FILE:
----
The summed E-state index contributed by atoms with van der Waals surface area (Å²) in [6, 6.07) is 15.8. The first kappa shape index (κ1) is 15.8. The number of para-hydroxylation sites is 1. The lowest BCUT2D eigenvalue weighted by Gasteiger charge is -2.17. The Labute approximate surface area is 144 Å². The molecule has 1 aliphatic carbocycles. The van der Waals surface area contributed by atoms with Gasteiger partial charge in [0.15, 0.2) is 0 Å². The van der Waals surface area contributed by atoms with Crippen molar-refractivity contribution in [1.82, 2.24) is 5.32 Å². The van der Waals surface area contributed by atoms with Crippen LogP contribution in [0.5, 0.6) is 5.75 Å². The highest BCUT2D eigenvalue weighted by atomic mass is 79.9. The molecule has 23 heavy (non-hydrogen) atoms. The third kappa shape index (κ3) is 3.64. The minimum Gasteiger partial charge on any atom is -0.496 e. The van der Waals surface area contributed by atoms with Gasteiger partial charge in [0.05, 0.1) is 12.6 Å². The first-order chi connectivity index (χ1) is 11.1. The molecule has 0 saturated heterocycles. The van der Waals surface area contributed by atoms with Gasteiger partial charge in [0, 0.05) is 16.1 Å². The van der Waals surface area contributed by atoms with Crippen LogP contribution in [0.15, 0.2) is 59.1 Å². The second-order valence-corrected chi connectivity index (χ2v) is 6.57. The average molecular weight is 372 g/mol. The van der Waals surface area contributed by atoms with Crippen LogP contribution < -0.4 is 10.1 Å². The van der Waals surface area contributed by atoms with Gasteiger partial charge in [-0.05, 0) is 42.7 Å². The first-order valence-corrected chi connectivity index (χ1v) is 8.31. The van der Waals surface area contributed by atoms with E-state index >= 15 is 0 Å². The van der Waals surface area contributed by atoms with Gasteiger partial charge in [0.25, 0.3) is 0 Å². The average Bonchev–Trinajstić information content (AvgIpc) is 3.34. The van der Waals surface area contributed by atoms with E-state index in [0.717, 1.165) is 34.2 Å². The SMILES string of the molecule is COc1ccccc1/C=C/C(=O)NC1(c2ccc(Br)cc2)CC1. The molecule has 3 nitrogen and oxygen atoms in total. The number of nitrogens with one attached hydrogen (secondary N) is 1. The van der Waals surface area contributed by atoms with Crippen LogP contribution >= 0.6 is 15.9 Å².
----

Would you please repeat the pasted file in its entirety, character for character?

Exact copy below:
The summed E-state index contributed by atoms with van der Waals surface area (Å²) in [6, 6.07) is 15.8. The first kappa shape index (κ1) is 15.8. The number of para-hydroxylation sites is 1. The lowest BCUT2D eigenvalue weighted by Gasteiger charge is -2.17. The Labute approximate surface area is 144 Å². The molecule has 1 aliphatic carbocycles. The van der Waals surface area contributed by atoms with Gasteiger partial charge in [0.15, 0.2) is 0 Å². The van der Waals surface area contributed by atoms with Crippen molar-refractivity contribution in [1.82, 2.24) is 5.32 Å². The van der Waals surface area contributed by atoms with Crippen LogP contribution in [0.5, 0.6) is 5.75 Å². The highest BCUT2D eigenvalue weighted by atomic mass is 79.9. The molecule has 23 heavy (non-hydrogen) atoms. The third kappa shape index (κ3) is 3.64. The minimum Gasteiger partial charge on any atom is -0.496 e. The van der Waals surface area contributed by atoms with Gasteiger partial charge in [0.05, 0.1) is 12.6 Å². The first-order chi connectivity index (χ1) is 11.1. The molecule has 0 saturated heterocycles. The van der Waals surface area contributed by atoms with Gasteiger partial charge in [0, 0.05) is 16.1 Å². The van der Waals surface area contributed by atoms with Crippen LogP contribution in [0.15, 0.2) is 59.1 Å². The second-order valence-corrected chi connectivity index (χ2v) is 6.57. The average molecular weight is 372 g/mol. The van der Waals surface area contributed by atoms with Crippen LogP contribution < -0.4 is 10.1 Å². The van der Waals surface area contributed by atoms with Gasteiger partial charge in [-0.05, 0) is 42.7 Å². The first-order valence-corrected chi connectivity index (χ1v) is 8.31. The van der Waals surface area contributed by atoms with E-state index >= 15 is 0 Å². The van der Waals surface area contributed by atoms with Gasteiger partial charge in [0.25, 0.3) is 0 Å². The average Bonchev–Trinajstić information content (AvgIpc) is 3.34. The van der Waals surface area contributed by atoms with E-state index in [0.717, 1.165) is 34.2 Å². The SMILES string of the molecule is COc1ccccc1/C=C/C(=O)NC1(c2ccc(Br)cc2)CC1. The molecule has 3 nitrogen and oxygen atoms in total. The number of nitrogens with one attached hydrogen (secondary N) is 1. The van der Waals surface area contributed by atoms with Crippen LogP contribution >= 0.6 is 15.9 Å².